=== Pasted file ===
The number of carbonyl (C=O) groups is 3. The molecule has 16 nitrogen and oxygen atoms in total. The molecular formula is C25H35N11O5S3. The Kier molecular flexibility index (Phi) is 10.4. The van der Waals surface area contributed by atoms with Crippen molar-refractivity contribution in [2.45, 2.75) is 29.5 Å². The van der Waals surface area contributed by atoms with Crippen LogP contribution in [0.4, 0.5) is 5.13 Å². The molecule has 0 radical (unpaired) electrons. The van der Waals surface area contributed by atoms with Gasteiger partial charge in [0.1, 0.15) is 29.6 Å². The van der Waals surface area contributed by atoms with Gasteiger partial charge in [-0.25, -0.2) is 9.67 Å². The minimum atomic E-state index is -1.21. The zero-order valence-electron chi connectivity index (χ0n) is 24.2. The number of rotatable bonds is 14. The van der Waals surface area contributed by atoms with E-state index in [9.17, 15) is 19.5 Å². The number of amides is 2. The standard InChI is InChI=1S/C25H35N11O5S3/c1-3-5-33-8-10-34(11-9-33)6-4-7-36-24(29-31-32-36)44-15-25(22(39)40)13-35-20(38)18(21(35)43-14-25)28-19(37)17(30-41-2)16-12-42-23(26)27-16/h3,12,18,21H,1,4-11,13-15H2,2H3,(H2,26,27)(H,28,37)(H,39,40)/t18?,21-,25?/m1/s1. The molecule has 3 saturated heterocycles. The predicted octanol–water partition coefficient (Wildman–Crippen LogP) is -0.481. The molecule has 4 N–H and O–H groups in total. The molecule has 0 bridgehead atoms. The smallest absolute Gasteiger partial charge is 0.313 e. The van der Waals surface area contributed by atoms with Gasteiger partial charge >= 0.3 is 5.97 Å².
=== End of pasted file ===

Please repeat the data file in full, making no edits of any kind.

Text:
The number of carbonyl (C=O) groups is 3. The molecule has 16 nitrogen and oxygen atoms in total. The molecular formula is C25H35N11O5S3. The Kier molecular flexibility index (Phi) is 10.4. The van der Waals surface area contributed by atoms with Crippen molar-refractivity contribution in [2.45, 2.75) is 29.5 Å². The van der Waals surface area contributed by atoms with Crippen LogP contribution in [0.4, 0.5) is 5.13 Å². The molecule has 0 radical (unpaired) electrons. The van der Waals surface area contributed by atoms with Gasteiger partial charge in [0.1, 0.15) is 29.6 Å². The van der Waals surface area contributed by atoms with Gasteiger partial charge in [-0.25, -0.2) is 9.67 Å². The minimum atomic E-state index is -1.21. The zero-order valence-electron chi connectivity index (χ0n) is 24.2. The number of rotatable bonds is 14. The van der Waals surface area contributed by atoms with E-state index in [9.17, 15) is 19.5 Å². The number of amides is 2. The standard InChI is InChI=1S/C25H35N11O5S3/c1-3-5-33-8-10-34(11-9-33)6-4-7-36-24(29-31-32-36)44-15-25(22(39)40)13-35-20(38)18(21(35)43-14-25)28-19(37)17(30-41-2)16-12-42-23(26)27-16/h3,12,18,21H,1,4-11,13-15H2,2H3,(H2,26,27)(H,28,37)(H,39,40)/t18?,21-,25?/m1/s1. The molecule has 3 saturated heterocycles. The predicted octanol–water partition coefficient (Wildman–Crippen LogP) is -0.481. The molecule has 4 N–H and O–H groups in total. The molecule has 0 bridgehead atoms. The smallest absolute Gasteiger partial charge is 0.313 e. The van der Waals surface area contributed by atoms with Gasteiger partial charge >= 0.3 is 5.97 Å².